'It took me a long time to recover, to start writing and work again,' says Jacques. 'It took two-and-a-half years after Hari's death before I could write 1,500 words, such was the sense of overwhelming grief. It's indescribable. At first I couldn't cope with the pain, it was disabling. The pain never goes away. Then slowly I learned to live with it. You learn to handle it in a way that doesn't drive you up the wall.'

By 2004, his thoughts had returned to the book.

'Somewhere deep down - though I did not know it - I'd obviously never let go of the idea of completing it,' he says.

So he returned from Britain to Hong Kong for another year.

'People asked: why would you want to go back? I wanted to return to the book and had to travel to the mainland for research. But I also went back to find out why Hari died.'

'I worked on the book until spring 2005, researching, then another three-and-a-half years writing it,' he says.

The book was published recently to mixed reviews, some critics objecting to his assertion that the mainland's world domination can be qualified by 'when' rather than 'if'; the American edition will be released in November.

'Up to 2005, I knew there was too much emotion in me and there would be no point writing the book. What would be the point of being prejudiced? It would only add to the problem,' says Jacques. 'I had to try to understand, to find a frame of mind where I could analyse and not simply be emotionally driven.'

In the chapter titled The Middle Kingdom Mentality, under the heading Denial and Reality, Jacques refers to his wife directly. It is also where he invokes racism in Hong Kong and says the government was 'finally forced' to acknowledge it as 'a serious problem', and 'in 2008 belatedly introduced anti-racism legislation'.

He writes: 'There is a widely held view ... in East Asia that racism is a 'white problem' ... in China and Taiwan the official position is that racism is a phenomenon of Western culture, with Hong Kong holding a similar view. This is nonsense.'

Jacques says: 'It's a profound book - and it's not just the title; that's the editor's choice and at first I winced. But then I thought that the title had to command attention. But it's driven by something other than intellectualism.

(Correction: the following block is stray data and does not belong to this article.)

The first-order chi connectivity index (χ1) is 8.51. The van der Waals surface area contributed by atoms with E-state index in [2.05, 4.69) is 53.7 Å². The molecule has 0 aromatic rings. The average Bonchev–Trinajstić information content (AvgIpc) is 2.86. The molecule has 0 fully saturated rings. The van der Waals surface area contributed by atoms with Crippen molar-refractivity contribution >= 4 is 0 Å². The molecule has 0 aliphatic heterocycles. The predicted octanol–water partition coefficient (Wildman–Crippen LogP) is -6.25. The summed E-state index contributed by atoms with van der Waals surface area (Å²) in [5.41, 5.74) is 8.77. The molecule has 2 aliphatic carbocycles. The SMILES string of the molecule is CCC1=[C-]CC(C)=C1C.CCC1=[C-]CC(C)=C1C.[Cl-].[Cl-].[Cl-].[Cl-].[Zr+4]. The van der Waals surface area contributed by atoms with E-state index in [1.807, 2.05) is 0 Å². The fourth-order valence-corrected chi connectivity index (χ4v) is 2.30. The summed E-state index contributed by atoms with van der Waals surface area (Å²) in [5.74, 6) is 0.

'Hari's death gives the book some passion but not in the conventional sense. It obviously influenced how I saw the issues.' He says race and ethnicity greatly influence how all countries and societies are governed, and that these will be key components of the mainland's pre-eminence as it draws on its history to construct its modernity - and the world's future.

'I know this is a very serious argument, claiming China will rule the world. Whether I am right, only time will tell. All I offer really is another way of seeing China's rise,' he says. 'But it's also a love story because this book is about my life with Hari, about coming to terms with her death, and the cause.'

Writer's notes

Name: Martin Jacques

Age: 63

Born: Coventry, England

Lives: Hampstead, London

Family: late wife Harinder Veriah; son Ravi

Genres: politics, East Asia

Other jobs: columnist for The Guardian and New Statesman; visiting fellow at the London School of Economics and its Asia Research Centre; documentary maker; co-founder of think-tank Demos; chairman of the Harinder Veriah Trust, established in memory of his late wife, which gives financial support to under-privileged children in Malaysia

Latest book: When China Rules the World (2009)

Other publications include: The Forward March of Labour Halted? (co-author, 1981), The Politics of Thatcherism (co-editor, 1983), New Times (co-editor, 1989)

Current project: international promotion of When China Rules the World

What the papers say about When China Rules the World: 'Martin Jacques' 550-pager on the ascent of China finds little space to consider the question of whether its rapid economic progress is unstoppable. It ignores almost entirely the other popular - and perfectly plausible - premise for books on the Middle Kingdom: when China's miracle goes phut.' Financial Times